The Lone Lifeboat

In 1906, the SS Valencia, an iron-hulled passenger liner, was making its way from San Francisco to Seattle. A severe storm caused it to miss its destination and run aground on a reef off the southwest coast of Vancouver Island. The situation was horrific, with the Valencia trapped between the pounding waves and sheer cliffs. Rescuers could not get to the stricken vessel by sea or by land, and could only watch helplessly from a distance as the sea tore the ship to pieces and 136 people perished. Thirty-seven survivors were eventually rescued from the forbidding coastline.

SS Valencia in 1900
Photo: Public Domain
In 1910, Seattle area newspapers reported the sighting of a phantom ship resembling the Valencia on the rocks where she perished. Stories were told of a lifeboat found in a sea cave with eight skeletons aboard. Native fishermen claimed to have seen a lifeboat still at sea with skeleton passengers!

A single lifeboat from the Valencia was eventually found floating in the area -- 27 years after the sinking! It was in remarkably good condition despite being exposed to the elements for so long. The nameplate of Lifeboat #5 can be seen at the Maritime Museum in Victoria, British Columbia.

Alabama's Phantom Steamboat

1888 photo of the Tombigbee River
in Alabama, near the site of the
Eliza Battle sinking.

Photo: Public Domain
The Eliza Battle was a luxurious side-wheeled paddle steamer that had hosted presidents and many other prestigious passengers as it traveled the Tombigbee River in Alabama. In addition to some wealthy clientele, the Eliza Battle was also carrying a thousand bales of cotton on her main deck on the wintry night of March 1, 1858, when a fire broke out. Strong winds quickly whipped the flames out of control. Most of the passengers and crew leaped from the ship, but many succumbed to the frigid water before they could be rescued.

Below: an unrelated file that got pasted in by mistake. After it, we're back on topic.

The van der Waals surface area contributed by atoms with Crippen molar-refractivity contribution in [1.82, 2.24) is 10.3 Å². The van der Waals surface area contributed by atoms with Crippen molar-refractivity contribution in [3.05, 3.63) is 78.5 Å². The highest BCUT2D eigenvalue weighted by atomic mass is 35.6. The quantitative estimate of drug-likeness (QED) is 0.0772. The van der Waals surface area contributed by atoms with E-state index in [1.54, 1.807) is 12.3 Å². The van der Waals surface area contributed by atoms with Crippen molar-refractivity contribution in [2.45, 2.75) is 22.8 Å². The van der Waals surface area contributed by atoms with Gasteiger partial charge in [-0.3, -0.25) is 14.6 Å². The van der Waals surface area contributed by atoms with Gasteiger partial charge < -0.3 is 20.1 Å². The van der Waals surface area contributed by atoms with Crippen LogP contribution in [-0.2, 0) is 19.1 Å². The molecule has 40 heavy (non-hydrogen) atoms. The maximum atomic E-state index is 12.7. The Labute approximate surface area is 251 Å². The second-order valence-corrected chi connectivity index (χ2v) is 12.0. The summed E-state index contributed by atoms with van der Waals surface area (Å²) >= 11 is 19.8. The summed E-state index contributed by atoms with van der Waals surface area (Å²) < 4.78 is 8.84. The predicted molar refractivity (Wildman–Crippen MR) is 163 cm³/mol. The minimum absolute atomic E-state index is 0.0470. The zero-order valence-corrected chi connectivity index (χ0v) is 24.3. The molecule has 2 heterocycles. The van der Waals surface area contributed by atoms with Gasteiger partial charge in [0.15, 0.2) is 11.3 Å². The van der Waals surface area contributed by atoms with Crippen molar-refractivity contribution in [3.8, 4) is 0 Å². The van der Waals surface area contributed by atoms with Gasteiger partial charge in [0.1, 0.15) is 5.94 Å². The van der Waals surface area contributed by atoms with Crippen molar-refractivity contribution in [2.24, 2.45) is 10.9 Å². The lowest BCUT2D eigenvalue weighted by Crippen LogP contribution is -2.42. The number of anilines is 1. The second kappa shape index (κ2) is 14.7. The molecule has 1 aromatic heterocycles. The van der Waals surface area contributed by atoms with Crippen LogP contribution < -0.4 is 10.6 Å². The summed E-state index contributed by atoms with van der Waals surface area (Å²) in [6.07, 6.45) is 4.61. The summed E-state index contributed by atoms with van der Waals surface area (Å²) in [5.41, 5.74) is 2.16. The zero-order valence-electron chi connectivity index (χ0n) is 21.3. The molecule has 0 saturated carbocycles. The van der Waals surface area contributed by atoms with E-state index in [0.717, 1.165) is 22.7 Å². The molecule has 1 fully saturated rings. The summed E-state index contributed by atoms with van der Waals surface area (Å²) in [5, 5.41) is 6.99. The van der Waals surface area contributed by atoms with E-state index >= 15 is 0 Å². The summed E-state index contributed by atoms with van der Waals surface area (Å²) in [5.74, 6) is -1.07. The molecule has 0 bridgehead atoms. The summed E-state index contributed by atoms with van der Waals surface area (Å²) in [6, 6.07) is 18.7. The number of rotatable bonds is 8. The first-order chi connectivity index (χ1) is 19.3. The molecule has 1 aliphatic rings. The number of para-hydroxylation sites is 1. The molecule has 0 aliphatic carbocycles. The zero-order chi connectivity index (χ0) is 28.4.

The steamboat finally came to rest outside Pennington at Kemp’s Landing, and the burnt-out hull still remains on the river bottom there, approximately 28 feet below the surface.

To this day, sightings of a flaming ship are reported in the area on cold and windy nights. It has been said that music can be heard playing within the ship while fire engulfs the deck! The appearance of the ghostly Eliza Battle is considered an ill omen by fishermen and ship captains alike, a warning of impending disaster.

The Haunted Hornet

USS Hornet
The USS Hornet joined the war in the Pacific in 1943, and quickly became one of its most decorated ships. The Hornet, nicknamed The Grey Ghost, was at the forefront of the action, supporting troop landings, shooting down enemy planes, sinking Japanese battleships and earning no less than nine battle stars for its service. Later in its career, the Hornet recovered the astronauts from the first moon landing mission, Apollo 11, and also those from Apollo 12.

In its retirement years, the Hornet was designated as a National Historic Landmark and opened its doors to the public as a museum in Alameda, California. And that’s when it came to light that the Hornet has one more distinction – it’s arguably the most haunted ship in America!